Although it has lost, in the past decade, its status as a global economic power, Asia's pop culture driver and world technology leader to, respectively, China, South Korea and the US, Japan still has some cultural exports that are sacrosanct.
One of these is anime, a global phenomenon that has spawned several subcultures (the obsessive fans known as otaku, and cosplayers, for example) and influenced Hollywood films.
Japanese Animation offers a collection of essays by scholars and media practitioners that looks at the history and influence of the anime industry. Grouped into six sections, these essays explore the history of anime; the sometimes perverse nature of the work (this is an industry, after all, that features erotic animation known as hentai); the industry's influence on Western animation; and more.
That these are essays translated and edited by scholars won't be lost on readers: the tone of the book is staid - which is unfortunate, given the subject matter is a lively and colourful form of entertainment.
Still, the content is fascinating, with many anecdotes resonating beyond the medium. For example, South Korean academic Koh Dong-yeon writes that the South Korean government used Astro Boy to promote rapid industrialisation and as an anti- communist symbol against North Korea.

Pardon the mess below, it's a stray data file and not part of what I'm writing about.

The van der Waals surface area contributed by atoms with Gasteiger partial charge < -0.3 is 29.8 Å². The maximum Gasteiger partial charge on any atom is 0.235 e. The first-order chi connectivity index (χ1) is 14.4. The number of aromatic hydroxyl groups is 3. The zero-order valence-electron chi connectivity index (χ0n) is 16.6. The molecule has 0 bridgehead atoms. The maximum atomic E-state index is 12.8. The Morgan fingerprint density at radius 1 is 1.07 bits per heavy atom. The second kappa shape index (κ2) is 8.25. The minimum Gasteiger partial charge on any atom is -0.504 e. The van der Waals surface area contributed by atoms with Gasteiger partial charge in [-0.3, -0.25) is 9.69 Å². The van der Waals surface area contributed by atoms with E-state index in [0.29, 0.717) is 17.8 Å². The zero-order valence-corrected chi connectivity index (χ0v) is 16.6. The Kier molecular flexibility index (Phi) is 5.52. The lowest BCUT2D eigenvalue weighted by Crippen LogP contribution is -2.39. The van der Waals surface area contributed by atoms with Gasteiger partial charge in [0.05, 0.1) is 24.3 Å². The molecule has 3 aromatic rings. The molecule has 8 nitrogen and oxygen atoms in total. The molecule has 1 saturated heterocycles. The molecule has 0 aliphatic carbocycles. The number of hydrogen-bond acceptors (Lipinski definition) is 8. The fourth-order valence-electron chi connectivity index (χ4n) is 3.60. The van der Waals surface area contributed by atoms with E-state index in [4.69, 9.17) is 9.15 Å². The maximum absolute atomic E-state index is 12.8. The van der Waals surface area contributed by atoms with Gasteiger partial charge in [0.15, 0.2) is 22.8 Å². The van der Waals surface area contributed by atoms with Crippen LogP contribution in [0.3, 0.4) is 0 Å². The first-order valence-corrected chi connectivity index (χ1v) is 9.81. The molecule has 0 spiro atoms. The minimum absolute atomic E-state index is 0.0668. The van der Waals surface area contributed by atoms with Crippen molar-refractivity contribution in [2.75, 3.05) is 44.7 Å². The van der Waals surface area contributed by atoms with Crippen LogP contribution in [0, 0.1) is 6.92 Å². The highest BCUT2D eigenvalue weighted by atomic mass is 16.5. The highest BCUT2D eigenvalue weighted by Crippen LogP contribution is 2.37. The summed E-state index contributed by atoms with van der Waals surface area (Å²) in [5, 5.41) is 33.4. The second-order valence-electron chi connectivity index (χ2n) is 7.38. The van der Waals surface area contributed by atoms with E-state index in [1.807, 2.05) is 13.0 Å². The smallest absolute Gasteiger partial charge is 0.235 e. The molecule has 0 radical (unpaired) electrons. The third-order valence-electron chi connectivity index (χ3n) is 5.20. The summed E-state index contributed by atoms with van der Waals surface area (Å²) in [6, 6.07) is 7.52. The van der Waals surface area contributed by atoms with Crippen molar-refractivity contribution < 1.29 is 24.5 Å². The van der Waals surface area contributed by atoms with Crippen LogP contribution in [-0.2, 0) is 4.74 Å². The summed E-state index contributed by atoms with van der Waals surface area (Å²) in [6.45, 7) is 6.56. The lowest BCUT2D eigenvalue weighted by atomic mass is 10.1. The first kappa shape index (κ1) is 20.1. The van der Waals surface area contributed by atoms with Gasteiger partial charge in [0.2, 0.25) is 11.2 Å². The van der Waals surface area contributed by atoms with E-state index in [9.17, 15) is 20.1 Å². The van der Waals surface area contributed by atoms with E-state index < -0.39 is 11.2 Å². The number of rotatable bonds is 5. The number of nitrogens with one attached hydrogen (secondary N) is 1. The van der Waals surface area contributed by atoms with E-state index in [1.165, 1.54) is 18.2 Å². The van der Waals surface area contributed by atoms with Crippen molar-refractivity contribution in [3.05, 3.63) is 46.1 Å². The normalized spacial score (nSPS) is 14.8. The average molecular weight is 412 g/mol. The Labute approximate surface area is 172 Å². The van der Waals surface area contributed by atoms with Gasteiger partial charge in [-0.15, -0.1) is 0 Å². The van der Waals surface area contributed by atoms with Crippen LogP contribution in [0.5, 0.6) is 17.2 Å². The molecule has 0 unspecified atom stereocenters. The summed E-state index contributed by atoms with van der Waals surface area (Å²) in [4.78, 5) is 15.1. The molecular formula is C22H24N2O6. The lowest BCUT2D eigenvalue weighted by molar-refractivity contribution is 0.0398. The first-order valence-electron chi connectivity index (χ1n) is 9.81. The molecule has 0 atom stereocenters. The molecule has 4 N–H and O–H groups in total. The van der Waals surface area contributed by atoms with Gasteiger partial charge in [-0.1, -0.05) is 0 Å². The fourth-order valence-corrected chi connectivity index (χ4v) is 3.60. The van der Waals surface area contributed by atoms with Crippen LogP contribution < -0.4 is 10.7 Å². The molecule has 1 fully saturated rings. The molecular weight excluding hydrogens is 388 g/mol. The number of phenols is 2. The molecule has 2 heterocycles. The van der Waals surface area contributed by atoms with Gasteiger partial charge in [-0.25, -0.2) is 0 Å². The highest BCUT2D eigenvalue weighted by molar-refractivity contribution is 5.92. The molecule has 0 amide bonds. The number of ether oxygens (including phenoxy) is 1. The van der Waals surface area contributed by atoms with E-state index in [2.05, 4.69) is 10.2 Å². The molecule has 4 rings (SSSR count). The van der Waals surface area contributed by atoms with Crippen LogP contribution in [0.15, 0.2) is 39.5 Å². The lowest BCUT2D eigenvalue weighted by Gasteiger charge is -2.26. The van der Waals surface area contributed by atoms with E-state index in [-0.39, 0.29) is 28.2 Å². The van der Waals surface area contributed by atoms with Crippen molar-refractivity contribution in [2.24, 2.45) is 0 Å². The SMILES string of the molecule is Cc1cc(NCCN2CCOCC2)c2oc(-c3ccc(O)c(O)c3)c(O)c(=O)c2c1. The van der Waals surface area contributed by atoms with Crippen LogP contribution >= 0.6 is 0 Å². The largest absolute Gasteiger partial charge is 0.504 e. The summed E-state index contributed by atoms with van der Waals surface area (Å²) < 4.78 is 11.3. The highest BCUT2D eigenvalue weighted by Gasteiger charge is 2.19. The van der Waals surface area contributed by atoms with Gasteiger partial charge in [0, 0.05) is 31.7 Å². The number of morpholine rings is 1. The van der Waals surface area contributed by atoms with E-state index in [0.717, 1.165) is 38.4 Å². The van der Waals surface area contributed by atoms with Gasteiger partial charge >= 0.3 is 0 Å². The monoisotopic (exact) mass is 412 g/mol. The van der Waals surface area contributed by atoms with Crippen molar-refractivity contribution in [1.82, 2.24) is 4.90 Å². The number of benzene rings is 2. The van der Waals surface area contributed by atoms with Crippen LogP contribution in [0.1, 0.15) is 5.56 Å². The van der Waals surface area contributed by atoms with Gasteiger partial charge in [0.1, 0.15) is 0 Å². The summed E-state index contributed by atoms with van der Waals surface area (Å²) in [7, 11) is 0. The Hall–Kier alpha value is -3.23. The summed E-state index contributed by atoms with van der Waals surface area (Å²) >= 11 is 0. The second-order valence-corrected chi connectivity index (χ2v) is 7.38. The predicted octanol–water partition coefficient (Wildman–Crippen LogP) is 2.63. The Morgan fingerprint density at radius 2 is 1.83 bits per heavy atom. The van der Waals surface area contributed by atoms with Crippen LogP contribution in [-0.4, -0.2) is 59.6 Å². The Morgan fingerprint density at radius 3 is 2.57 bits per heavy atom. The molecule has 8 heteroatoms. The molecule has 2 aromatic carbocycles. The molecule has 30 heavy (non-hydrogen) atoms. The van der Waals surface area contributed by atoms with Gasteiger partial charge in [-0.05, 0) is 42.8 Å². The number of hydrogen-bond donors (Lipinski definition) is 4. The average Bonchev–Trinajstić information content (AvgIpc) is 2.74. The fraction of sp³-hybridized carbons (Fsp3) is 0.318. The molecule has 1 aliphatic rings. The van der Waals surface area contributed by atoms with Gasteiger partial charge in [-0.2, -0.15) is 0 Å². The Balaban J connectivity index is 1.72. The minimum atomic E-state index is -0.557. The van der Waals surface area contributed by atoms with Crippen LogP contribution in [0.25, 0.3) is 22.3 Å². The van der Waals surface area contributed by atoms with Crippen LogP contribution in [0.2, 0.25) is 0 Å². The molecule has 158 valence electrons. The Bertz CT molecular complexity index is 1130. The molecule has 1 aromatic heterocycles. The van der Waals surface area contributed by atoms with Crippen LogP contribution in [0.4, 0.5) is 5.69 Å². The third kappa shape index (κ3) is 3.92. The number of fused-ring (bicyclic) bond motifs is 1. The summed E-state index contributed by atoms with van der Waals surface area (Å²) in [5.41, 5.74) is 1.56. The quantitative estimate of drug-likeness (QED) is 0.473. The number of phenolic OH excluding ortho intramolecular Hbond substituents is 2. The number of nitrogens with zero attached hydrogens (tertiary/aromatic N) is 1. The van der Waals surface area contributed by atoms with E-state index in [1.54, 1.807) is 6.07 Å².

Another highlight is a gossipy essay on the history of the Japan Society for Animation Studies by Hiroshi Ikeda, the former animation director of Toei Animation. Hayao Miyazaki and his Studio Ghibli, too, are analysed in essays about animators who've lived through turbulent times in Japanese history.
It's odd, however, to find that Akira Toriyama's Dragonball Z has been ignored, since the action-packed anime is arguably the most popular series ever.
The book's editors - psychology professor Masao Yokota and US scholar Hu Tze-yue - contribute essays that provide differing perspectives from East and West. While a little dry, Japanese Animation is highly informative for those wanting a deeper understanding of the industry.